When referring to these boats and drivetrains produced in the late 70's to mid 90's I have seen a bunch of issues and what leads to those.

                  These engines sit on a rubber bed of isolators and 'float more that one might think - if you take a slow motion video of the engine in use and while docking it is surprising.

                  So here are a few thoughts regarding these boats/engines:

                  - Most owners do not know if there pt and stb tarns have the same ratio's while underway

                  - Most owners have never had their props balanced

                  - With the ones that are balanced they do not really know the specs and how far out they might be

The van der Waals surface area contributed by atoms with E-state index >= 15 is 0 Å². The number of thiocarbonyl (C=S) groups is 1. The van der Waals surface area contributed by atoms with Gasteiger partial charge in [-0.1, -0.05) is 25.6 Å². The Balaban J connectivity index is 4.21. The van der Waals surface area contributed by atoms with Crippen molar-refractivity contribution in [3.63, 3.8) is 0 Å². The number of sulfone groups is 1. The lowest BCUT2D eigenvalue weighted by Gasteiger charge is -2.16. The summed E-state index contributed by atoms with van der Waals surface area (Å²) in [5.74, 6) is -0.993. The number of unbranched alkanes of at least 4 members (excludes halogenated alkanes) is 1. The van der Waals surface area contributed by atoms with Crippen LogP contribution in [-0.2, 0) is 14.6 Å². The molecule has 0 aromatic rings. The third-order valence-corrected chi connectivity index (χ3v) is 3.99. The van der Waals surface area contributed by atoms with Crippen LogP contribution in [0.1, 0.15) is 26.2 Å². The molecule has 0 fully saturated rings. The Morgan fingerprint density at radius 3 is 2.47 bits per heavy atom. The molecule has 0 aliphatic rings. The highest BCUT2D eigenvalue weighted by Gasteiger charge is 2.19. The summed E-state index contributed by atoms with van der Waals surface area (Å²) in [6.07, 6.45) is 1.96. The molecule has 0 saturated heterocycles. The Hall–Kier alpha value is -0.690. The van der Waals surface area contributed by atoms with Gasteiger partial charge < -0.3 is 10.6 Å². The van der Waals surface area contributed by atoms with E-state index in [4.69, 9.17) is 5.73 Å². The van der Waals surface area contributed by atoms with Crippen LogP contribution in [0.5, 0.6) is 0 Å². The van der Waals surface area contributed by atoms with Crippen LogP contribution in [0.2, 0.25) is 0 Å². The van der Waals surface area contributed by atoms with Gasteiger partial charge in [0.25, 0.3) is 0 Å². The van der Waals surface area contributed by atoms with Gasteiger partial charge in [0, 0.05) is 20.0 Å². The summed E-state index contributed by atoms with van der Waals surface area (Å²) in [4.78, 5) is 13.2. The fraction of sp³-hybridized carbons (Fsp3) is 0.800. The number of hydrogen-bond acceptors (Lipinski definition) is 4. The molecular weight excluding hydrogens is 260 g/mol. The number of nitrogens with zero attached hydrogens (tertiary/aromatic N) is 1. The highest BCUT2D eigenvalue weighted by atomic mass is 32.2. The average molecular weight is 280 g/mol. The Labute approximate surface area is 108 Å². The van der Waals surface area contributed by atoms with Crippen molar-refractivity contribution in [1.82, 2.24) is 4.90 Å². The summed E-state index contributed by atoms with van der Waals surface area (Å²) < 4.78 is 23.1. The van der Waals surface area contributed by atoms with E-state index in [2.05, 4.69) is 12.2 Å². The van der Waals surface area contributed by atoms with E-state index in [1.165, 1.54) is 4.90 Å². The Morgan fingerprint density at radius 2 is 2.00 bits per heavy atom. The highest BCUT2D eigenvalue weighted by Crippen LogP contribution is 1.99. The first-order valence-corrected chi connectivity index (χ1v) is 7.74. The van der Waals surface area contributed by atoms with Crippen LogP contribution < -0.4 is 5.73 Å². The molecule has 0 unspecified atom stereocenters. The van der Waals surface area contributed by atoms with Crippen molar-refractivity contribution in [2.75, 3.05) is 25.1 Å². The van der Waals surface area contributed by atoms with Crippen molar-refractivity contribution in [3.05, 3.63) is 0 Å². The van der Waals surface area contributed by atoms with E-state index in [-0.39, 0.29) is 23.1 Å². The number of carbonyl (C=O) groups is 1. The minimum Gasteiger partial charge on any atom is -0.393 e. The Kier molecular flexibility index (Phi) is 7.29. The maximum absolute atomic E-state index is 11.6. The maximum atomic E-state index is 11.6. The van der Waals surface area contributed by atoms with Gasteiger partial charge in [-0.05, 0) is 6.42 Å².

- Therefore they might be able to sync the engine rpm but at the same time they are unequally loading the engines

                  - When these boats are run with active sync (ie - Glendening) I have seen what can happen

                  So the questions become -

                  - Do you want to equally load your twin engines at higher cruising speeds

                  - What will happen with each engines if one is forced to provide 10-25% more power than the other

                  - What will happen to the overall efficiency of fuel use over ground

                  - What affect will rpm have on these goal(s)
                  Northport NY